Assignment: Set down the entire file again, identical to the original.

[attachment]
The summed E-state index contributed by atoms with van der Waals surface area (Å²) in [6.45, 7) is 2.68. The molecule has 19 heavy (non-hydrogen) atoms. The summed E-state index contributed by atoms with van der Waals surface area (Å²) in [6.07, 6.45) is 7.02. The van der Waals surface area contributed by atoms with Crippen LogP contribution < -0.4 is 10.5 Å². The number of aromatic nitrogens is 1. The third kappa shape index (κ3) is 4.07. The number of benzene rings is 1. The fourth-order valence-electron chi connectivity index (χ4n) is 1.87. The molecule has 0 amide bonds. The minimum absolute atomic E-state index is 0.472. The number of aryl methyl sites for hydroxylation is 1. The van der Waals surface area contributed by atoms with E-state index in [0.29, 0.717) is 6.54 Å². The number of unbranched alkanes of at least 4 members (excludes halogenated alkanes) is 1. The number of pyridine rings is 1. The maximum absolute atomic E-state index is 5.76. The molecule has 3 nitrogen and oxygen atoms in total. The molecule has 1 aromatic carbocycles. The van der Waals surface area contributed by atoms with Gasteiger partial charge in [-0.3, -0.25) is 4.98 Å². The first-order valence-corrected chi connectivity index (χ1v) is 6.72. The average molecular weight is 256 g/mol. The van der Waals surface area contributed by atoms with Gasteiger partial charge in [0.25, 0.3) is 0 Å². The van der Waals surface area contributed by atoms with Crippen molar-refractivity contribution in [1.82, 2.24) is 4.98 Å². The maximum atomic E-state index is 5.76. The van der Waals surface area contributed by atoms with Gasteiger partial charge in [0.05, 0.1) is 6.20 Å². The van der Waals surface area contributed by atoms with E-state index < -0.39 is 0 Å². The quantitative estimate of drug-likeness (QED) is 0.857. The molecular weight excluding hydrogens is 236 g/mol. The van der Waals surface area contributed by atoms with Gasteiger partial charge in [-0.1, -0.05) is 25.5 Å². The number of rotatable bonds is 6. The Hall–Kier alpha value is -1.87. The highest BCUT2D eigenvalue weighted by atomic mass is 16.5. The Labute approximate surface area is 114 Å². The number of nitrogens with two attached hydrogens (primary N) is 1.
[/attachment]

The summed E-state index contributed by atoms with van der Waals surface area (Å²) in [6.45, 7) is 2.68. The molecule has 19 heavy (non-hydrogen) atoms. The summed E-state index contributed by atoms with van der Waals surface area (Å²) in [6.07, 6.45) is 7.02. The van der Waals surface area contributed by atoms with Crippen LogP contribution < -0.4 is 10.5 Å². The number of aromatic nitrogens is 1. The third kappa shape index (κ3) is 4.07. The number of benzene rings is 1. The fourth-order valence-electron chi connectivity index (χ4n) is 1.87. The molecule has 0 amide bonds. The minimum absolute atomic E-state index is 0.472. The number of aryl methyl sites for hydroxylation is 1. The van der Waals surface area contributed by atoms with E-state index in [0.29, 0.717) is 6.54 Å². The number of unbranched alkanes of at least 4 members (excludes halogenated alkanes) is 1. The number of pyridine rings is 1. The maximum absolute atomic E-state index is 5.76. The molecule has 3 nitrogen and oxygen atoms in total. The molecule has 1 aromatic carbocycles. The van der Waals surface area contributed by atoms with Gasteiger partial charge in [-0.3, -0.25) is 4.98 Å². The first-order valence-corrected chi connectivity index (χ1v) is 6.72. The average molecular weight is 256 g/mol. The van der Waals surface area contributed by atoms with Gasteiger partial charge in [0.25, 0.3) is 0 Å². The van der Waals surface area contributed by atoms with Crippen molar-refractivity contribution in [1.82, 2.24) is 4.98 Å². The maximum atomic E-state index is 5.76. The van der Waals surface area contributed by atoms with Gasteiger partial charge in [0.05, 0.1) is 6.20 Å². The van der Waals surface area contributed by atoms with E-state index < -0.39 is 0 Å². The quantitative estimate of drug-likeness (QED) is 0.857. The molecular weight excluding hydrogens is 236 g/mol. The van der Waals surface area contributed by atoms with Gasteiger partial charge in [-0.1, -0.05) is 25.5 Å². The number of rotatable bonds is 6. The Hall–Kier alpha value is -1.87. The highest BCUT2D eigenvalue weighted by atomic mass is 16.5. The Labute approximate surface area is 114 Å². The number of nitrogens with two attached hydrogens (primary N) is 1.